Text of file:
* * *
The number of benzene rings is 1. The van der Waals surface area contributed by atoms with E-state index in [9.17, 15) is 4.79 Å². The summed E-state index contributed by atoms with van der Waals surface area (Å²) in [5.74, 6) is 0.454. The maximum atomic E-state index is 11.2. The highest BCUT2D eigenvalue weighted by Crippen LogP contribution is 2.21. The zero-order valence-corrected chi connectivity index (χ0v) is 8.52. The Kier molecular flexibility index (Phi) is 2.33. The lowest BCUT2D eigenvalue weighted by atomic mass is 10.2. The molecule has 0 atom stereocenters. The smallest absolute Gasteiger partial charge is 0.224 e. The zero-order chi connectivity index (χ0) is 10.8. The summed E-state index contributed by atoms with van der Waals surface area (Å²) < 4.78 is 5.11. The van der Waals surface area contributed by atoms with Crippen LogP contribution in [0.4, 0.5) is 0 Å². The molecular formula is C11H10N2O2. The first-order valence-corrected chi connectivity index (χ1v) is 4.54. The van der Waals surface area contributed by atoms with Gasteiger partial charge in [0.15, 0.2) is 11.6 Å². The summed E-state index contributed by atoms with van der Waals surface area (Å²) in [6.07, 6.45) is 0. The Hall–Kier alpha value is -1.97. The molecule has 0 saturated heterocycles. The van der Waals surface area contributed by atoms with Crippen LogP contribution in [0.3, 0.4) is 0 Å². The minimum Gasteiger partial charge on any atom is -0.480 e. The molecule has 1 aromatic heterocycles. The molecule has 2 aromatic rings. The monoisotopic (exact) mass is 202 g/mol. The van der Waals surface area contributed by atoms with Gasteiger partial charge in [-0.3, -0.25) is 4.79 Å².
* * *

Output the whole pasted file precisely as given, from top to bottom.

The number of benzene rings is 1. The van der Waals surface area contributed by atoms with E-state index in [9.17, 15) is 4.79 Å². The summed E-state index contributed by atoms with van der Waals surface area (Å²) in [5.74, 6) is 0.454. The maximum atomic E-state index is 11.2. The highest BCUT2D eigenvalue weighted by Crippen LogP contribution is 2.21. The zero-order valence-corrected chi connectivity index (χ0v) is 8.52. The Kier molecular flexibility index (Phi) is 2.33. The lowest BCUT2D eigenvalue weighted by atomic mass is 10.2. The molecule has 0 atom stereocenters. The smallest absolute Gasteiger partial charge is 0.224 e. The zero-order chi connectivity index (χ0) is 10.8. The summed E-state index contributed by atoms with van der Waals surface area (Å²) < 4.78 is 5.11. The van der Waals surface area contributed by atoms with Crippen LogP contribution in [0.4, 0.5) is 0 Å². The molecular formula is C11H10N2O2. The first-order valence-corrected chi connectivity index (χ1v) is 4.54. The van der Waals surface area contributed by atoms with Gasteiger partial charge in [0.15, 0.2) is 11.6 Å². The summed E-state index contributed by atoms with van der Waals surface area (Å²) in [6.07, 6.45) is 0. The Hall–Kier alpha value is -1.97. The molecule has 0 saturated heterocycles. The van der Waals surface area contributed by atoms with Crippen LogP contribution in [0.3, 0.4) is 0 Å². The minimum Gasteiger partial charge on any atom is -0.480 e. The molecule has 1 aromatic heterocycles. The molecule has 2 aromatic rings. The monoisotopic (exact) mass is 202 g/mol. The van der Waals surface area contributed by atoms with Gasteiger partial charge in [-0.3, -0.25) is 4.79 Å².